THE CANADIAN TRIALS:
Comparing screening mammography alone versus manual examination (usual care) alone from 1980-85,
Tony Miller et al in the Canadian National Breast Screening Study of women followed through for 13 years showed similar breast cancer death rates and similar survival rates whether by manual breast exam or SMG:
In two groups each of 19700 aged 50-59years at outset, http://jnci.oxfordjournals.org/cgi/content/short/92/18/1490 . The average lead time for the mammography plus physical examination group has been estimated to be 3.6 years (95% CI = 2.7–5.5) and that for the physical examination-only group was 1.5 years (95% CI = 1.0–3.3 years); therefore, the lead time gained by mammography was, on average, 2.1 years. All-cause Mortality was similar at 0.35%pa and breast cancer mortality 1/7th of that at 0.05%pa
(c/f .01% in Finland , with no benefit from SMG – Antilla ea 2008 http://www.pubmedcentral.nih.gov/articlerender.fcgi?tool=pubmed&pubmedid=18226204), while invasive BRCA incidence was 0.23%pa ie the BRCA mortality rate from invasive breast cancer irelative to those who got invasive BRCA was about 22%pa. .
In the two cohorts each of 25215 age 40-49yrs at outset, – http://www.annals.org/cgi/content/full/137/5_Part_1/305 ,
all-cause mortality was 0.1%pa and breast cancer mortality 1/3rd of that at 0.034%pa were almost identical comparing the two group while invasive BRCA incidence was 0.19%pa; ie the BRCA mortality rate from invasive breast cancer relative to those who got invasive BRCA was about 22%pa.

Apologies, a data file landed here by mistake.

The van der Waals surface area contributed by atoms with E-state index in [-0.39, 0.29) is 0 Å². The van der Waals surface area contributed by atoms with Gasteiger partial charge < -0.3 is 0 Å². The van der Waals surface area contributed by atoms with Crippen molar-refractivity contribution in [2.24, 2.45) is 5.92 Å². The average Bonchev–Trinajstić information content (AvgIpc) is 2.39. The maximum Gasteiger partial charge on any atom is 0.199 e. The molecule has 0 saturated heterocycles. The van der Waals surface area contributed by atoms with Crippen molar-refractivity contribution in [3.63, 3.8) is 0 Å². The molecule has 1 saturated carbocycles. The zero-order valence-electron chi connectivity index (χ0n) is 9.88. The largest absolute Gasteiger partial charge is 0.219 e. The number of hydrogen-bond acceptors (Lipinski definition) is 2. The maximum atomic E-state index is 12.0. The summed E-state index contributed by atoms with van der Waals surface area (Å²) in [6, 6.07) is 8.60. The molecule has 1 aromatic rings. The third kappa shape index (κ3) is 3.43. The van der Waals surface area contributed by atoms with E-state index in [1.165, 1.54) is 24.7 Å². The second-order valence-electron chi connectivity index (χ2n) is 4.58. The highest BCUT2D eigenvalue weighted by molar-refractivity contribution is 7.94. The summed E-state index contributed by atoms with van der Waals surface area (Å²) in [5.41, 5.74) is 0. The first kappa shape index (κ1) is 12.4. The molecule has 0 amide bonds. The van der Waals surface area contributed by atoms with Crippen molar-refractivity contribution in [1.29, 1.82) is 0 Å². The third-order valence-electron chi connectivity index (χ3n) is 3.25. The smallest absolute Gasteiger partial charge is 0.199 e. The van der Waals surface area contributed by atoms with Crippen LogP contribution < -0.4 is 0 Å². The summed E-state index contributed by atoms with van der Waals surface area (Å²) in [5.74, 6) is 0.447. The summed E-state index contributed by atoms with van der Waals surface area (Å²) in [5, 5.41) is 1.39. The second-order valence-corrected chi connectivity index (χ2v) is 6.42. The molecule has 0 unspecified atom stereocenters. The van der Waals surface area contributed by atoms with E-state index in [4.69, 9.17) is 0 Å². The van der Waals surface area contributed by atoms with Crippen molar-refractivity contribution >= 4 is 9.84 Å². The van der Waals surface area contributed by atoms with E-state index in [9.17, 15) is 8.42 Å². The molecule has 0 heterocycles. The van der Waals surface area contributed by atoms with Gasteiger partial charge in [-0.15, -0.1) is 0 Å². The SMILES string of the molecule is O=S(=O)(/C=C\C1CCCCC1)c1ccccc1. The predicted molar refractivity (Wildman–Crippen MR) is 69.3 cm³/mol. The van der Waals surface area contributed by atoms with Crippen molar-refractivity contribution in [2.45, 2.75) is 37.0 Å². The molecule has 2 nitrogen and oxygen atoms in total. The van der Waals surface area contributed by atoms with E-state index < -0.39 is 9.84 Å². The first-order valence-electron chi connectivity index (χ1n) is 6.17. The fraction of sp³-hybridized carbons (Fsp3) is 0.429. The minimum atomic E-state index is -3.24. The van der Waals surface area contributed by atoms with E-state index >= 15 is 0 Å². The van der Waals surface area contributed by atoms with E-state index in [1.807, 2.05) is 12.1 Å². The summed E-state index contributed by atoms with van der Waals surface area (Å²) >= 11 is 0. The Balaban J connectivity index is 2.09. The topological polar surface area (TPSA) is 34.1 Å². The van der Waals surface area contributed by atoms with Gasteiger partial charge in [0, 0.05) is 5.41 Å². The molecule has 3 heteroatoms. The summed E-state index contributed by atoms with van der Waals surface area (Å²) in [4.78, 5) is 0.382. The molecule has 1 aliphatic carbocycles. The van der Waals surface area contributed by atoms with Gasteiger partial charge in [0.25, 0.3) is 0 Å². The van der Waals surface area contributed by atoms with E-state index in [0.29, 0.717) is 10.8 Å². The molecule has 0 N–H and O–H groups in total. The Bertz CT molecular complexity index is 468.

In this study, only slightly more BRCA were detected by mammography alone or by manual exam alone than by usual care; but twice as many BRCA ie 0.04% pa- were detected by combination of SMG plus physical exam -. Thus screening mammography offers only marginally more detection than manual exam, and no better survival..”
Analysis of studies of results of high-tech ie technology-based screening for lung; prostate, colon, uterine and ovarian cancers, cholesterol- lipidemia or cardiovascular disease similarly gives no strong evidence favouring widespread screening in asymptomatic people without relevant symptoms or risk factors. It is common cause that, in those without strong family history of common major degenerative disease, of premature deaths and disabling diseases, preventable smoking, obesity- diabetes, vascular disease, dementia and fractures affect probably tenfold more people than preventable cancers.
From the published data, there is just not enough evidence to justify that either the state, or medical schemes, should pay for routine high-tech screening for any disease in those who do not have risk factors or symptoms.